The most directÂ way to compute a Fourier transform numerically takes O(*n*^{2}) operations. The Fast Fourier Transform (FFT) can compute the same result in O(*n* log *n*) operations. If *n* is large, this can be a huge improvement.

James Cooley and John Tukey (re)discovered the FFT in 1965. It was thought to be an original discovery at the time. Only later did someone find a sketch of the algorithm in the papers of Gauss.

Daniel Rockmore wrote the article on the Fast Fourier Transform in The Princeton Companion to Applied Mathematics. He says

In this new world of 1960s “big data,” a clever reduction in computational complexity (a term not yet widely in use) could make a tremendous difference.

Rockmore adds a very interesting footnote to the sentence above:

Many years later Cooley told me that he believed that the Fast Fourier transform could be thought of as one of the inspirations for asymptotic algorithmic analysis and the study of computational complexity, as previous to the publication of his paper with Tukey very few people had considered data sets large enough to suggest the utility of an asymptotic analysis.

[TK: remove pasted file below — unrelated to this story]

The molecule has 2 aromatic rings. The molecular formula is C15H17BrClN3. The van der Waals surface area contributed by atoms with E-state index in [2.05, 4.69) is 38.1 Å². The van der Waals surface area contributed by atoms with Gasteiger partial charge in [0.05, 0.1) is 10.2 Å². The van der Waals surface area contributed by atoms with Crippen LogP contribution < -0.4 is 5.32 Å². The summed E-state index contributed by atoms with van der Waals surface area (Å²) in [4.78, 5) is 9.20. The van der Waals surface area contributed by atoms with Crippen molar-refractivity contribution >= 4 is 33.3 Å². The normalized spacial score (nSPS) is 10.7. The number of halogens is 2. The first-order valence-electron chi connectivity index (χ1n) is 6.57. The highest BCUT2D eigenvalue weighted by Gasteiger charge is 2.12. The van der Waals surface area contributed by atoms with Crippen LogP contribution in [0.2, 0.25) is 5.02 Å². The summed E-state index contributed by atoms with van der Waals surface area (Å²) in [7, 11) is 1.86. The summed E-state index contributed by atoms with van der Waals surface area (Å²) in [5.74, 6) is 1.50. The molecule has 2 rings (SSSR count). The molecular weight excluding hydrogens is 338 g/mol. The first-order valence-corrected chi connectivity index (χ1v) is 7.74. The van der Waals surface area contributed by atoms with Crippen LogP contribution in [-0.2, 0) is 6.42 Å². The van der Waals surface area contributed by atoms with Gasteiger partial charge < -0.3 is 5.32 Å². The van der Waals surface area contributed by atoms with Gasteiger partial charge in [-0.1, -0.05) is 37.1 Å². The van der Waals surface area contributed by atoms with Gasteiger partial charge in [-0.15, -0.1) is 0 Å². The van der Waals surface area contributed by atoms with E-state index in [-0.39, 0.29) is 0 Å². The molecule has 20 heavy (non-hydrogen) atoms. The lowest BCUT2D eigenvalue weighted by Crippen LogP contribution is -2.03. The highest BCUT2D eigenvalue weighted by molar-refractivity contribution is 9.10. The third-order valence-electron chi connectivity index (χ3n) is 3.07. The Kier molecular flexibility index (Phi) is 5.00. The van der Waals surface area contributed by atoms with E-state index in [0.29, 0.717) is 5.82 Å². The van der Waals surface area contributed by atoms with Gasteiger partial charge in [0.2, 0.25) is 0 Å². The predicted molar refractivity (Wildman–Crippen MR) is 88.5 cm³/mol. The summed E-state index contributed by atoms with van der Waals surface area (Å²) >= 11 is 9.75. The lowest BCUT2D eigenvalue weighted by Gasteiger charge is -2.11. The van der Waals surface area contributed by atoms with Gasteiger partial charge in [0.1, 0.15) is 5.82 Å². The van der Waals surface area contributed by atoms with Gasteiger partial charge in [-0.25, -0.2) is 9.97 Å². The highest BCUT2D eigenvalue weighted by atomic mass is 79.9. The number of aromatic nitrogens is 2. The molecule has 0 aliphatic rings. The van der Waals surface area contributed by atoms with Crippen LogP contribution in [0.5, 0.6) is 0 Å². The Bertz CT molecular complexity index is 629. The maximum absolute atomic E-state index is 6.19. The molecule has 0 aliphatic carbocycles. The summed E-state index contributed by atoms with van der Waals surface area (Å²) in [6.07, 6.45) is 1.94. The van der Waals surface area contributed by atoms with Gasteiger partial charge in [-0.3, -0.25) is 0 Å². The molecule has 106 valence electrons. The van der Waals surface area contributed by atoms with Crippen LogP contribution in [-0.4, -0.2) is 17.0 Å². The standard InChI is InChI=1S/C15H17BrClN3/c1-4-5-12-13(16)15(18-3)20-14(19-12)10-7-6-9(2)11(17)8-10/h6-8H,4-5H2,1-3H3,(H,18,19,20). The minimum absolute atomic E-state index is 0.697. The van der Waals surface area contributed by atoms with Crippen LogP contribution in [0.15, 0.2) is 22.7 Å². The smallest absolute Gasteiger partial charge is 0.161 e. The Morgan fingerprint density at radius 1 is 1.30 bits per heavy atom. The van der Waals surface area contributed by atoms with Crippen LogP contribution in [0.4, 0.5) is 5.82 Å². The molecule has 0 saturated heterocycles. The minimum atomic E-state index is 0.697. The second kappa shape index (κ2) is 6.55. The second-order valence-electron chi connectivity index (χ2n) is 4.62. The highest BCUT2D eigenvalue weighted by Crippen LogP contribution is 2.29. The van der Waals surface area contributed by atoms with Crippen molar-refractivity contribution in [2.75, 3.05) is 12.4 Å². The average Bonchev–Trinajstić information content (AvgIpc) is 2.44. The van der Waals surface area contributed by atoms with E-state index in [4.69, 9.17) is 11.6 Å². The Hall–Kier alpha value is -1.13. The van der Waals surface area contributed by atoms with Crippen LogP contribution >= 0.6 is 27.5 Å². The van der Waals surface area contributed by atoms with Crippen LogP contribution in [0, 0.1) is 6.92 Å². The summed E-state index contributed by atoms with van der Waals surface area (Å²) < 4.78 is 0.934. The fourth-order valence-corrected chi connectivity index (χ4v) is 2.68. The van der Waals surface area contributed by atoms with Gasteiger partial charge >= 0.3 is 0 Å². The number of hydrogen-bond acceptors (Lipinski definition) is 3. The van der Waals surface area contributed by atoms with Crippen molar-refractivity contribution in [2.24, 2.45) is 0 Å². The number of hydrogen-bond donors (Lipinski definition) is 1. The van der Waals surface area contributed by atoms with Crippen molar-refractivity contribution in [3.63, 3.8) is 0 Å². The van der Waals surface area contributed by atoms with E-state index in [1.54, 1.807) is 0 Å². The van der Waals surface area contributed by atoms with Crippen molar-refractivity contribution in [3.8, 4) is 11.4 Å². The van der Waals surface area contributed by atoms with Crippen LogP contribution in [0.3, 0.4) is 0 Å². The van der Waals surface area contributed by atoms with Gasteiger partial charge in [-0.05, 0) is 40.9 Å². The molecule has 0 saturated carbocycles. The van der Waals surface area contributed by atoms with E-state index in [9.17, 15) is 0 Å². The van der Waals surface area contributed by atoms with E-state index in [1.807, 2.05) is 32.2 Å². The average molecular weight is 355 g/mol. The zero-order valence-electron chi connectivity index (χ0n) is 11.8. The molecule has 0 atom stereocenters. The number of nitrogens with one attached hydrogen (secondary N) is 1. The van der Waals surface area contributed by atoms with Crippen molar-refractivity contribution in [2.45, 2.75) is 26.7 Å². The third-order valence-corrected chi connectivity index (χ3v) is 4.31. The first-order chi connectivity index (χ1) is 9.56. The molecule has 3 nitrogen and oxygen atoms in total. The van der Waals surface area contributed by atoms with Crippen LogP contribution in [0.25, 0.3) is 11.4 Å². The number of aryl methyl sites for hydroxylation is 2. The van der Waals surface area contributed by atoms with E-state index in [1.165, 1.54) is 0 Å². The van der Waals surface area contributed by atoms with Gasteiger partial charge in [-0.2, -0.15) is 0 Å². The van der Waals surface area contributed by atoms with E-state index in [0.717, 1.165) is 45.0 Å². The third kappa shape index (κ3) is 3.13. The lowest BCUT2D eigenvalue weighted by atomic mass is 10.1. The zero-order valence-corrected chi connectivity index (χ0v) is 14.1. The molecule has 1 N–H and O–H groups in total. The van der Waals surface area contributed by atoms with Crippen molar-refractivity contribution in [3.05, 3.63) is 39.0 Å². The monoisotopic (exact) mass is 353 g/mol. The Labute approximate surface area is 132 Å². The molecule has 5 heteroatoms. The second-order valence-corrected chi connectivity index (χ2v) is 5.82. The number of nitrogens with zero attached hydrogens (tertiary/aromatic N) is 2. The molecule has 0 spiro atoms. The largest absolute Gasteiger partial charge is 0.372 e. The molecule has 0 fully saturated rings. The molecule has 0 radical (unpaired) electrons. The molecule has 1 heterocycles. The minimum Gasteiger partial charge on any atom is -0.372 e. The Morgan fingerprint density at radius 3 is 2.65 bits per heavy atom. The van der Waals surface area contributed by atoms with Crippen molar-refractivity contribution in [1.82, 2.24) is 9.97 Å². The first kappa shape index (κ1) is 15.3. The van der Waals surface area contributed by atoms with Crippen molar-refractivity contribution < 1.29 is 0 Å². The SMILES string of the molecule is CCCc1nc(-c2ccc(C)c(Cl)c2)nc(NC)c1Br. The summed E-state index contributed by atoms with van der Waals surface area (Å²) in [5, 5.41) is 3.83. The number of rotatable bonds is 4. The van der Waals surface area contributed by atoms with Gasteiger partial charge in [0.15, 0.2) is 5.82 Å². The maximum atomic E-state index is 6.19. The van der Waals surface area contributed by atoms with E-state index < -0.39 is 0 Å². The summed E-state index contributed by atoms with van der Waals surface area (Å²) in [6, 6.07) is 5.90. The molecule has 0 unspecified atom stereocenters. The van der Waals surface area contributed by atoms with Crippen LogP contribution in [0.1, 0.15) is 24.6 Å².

How come, in math, the one who discovered something is never the one who first discovered it?

There are several issues going on. For one, sometimes the person credited with a discovery really made the discovery. This is common and unremarkable.

Another issue is that it’s a little fuzzy to tell when something was discovered. Gauss’ notes were unpublished, and as I understand it they didn’t exactly spell out the algorithm and its uses, though he had the core idea. Do you name something after the first person to express an idea in embryonic form (e.g. Bayes’ theorem) or the first person to formalize it (e.g. Riemann integration)?